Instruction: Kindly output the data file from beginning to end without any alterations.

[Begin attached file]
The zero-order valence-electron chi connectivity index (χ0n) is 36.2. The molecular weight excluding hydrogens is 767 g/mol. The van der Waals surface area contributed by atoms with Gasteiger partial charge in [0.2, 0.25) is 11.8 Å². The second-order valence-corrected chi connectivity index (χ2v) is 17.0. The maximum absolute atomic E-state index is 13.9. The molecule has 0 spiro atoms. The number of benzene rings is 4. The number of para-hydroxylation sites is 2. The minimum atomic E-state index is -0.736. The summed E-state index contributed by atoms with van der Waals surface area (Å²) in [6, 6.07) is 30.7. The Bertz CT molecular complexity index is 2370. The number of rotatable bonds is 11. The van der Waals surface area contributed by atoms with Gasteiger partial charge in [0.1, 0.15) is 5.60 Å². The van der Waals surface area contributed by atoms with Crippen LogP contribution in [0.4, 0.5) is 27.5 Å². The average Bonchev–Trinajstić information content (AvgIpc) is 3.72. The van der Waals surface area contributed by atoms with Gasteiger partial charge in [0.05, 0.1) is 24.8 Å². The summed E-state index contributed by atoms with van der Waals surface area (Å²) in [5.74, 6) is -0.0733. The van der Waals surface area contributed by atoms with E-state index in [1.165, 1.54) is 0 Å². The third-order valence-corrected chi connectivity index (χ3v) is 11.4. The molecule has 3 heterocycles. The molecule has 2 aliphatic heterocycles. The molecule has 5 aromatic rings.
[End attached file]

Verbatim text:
The zero-order valence-electron chi connectivity index (χ0n) is 36.2. The molecular weight excluding hydrogens is 767 g/mol. The van der Waals surface area contributed by atoms with Gasteiger partial charge in [0.2, 0.25) is 11.8 Å². The second-order valence-corrected chi connectivity index (χ2v) is 17.0. The maximum absolute atomic E-state index is 13.9. The molecule has 0 spiro atoms. The number of benzene rings is 4. The number of para-hydroxylation sites is 2. The minimum atomic E-state index is -0.736. The summed E-state index contributed by atoms with van der Waals surface area (Å²) in [6, 6.07) is 30.7. The Bertz CT molecular complexity index is 2370. The number of rotatable bonds is 11. The van der Waals surface area contributed by atoms with Gasteiger partial charge in [0.1, 0.15) is 5.60 Å². The van der Waals surface area contributed by atoms with Crippen LogP contribution in [0.4, 0.5) is 27.5 Å². The average Bonchev–Trinajstić information content (AvgIpc) is 3.72. The van der Waals surface area contributed by atoms with Gasteiger partial charge in [0.05, 0.1) is 24.8 Å². The summed E-state index contributed by atoms with van der Waals surface area (Å²) in [5.74, 6) is -0.0733. The van der Waals surface area contributed by atoms with E-state index in [1.165, 1.54) is 0 Å². The third-order valence-corrected chi connectivity index (χ3v) is 11.4. The molecule has 3 heterocycles. The molecule has 2 aliphatic heterocycles. The molecule has 5 aromatic rings.